Old Growth Forests
gging began in the Sierra Nevada with the advent of the Gold Rush in 1849 and peaked in the late 1800's as private timber companies moved further and further into the mountains. Hundreds of millions of board feet were harvested to supply the gold camps and to build extensive flumes systems. 300 million board feet of timber was required to build the snowsheds for the Central Pacific Railroad alone. Even the Giant Sequoia was harvested extensively during this period (primarily for fence posts and shingles).
With the setting aside of forest reserves in the 1890's logging abated somewhat, and the low demand for public timber, along with the Great Depression of the 1930's, reduced logging to relatively low levels during the first four decades of the 20th century. World War II and the postwar era renewed the demand for lumber, and logging in the National Forests of the Sierra peaked at an estimated one billion board feet annually in the late 1970's. Clearcutting was prevalent well into the 1980's.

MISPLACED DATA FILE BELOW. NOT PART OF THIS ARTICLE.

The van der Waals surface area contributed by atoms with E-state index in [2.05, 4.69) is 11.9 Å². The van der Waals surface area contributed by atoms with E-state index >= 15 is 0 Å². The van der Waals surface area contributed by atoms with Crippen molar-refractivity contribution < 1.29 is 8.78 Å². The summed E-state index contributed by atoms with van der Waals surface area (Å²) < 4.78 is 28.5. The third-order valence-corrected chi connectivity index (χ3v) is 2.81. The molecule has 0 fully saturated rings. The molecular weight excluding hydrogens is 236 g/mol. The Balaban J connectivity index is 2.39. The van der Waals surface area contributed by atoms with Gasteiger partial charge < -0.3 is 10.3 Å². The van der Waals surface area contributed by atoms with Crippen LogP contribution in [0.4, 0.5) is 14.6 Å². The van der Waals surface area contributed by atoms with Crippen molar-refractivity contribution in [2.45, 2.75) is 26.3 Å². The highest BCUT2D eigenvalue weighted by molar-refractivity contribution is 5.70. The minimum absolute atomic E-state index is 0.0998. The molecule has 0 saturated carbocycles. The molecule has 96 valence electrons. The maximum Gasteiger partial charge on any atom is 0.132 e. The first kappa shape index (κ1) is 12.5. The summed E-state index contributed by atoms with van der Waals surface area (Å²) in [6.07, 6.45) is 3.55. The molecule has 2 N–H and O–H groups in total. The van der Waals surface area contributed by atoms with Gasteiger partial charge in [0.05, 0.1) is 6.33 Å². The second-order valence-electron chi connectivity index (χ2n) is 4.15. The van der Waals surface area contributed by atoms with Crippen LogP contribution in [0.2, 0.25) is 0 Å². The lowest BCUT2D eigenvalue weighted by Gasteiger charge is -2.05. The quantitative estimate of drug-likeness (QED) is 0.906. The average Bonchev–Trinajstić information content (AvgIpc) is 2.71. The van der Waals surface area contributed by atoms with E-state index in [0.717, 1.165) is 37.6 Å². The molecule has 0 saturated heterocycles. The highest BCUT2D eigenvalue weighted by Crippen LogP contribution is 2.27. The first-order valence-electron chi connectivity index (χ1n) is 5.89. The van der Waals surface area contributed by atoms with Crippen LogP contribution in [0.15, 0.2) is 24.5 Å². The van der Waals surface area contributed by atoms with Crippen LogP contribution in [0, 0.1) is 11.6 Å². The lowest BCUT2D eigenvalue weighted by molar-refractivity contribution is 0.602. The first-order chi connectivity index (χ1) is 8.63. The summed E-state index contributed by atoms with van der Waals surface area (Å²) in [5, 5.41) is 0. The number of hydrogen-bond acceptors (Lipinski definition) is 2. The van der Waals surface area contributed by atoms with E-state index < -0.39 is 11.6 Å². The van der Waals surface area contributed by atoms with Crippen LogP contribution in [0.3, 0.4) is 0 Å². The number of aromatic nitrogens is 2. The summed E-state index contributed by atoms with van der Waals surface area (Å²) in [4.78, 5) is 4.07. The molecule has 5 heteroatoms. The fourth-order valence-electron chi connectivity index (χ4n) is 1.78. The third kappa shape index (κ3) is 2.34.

As a result, relatively few areas of late successional or old growth (LSOG) forests remain in the Sierra. The map below indicates those areas considered to be LSOG by the Sierra Nevada Ecosystem Project. Not surprisingly, the largest areas appear in Yosemite and Sequoia/Kings Canyon National Parks, where logging was prohibited at an early date. The map is a little misleading, however, because it only considers areas of commercial-grade timber. Areas with oak woodland or high elevation forest are not included on the map.
Sierra Nevada Ecosystem Project Report, Volume II, Chapter 1, 1996.
Sierra Nevada Ecosystem Project Report, Volume II, Chapter 21, 1996.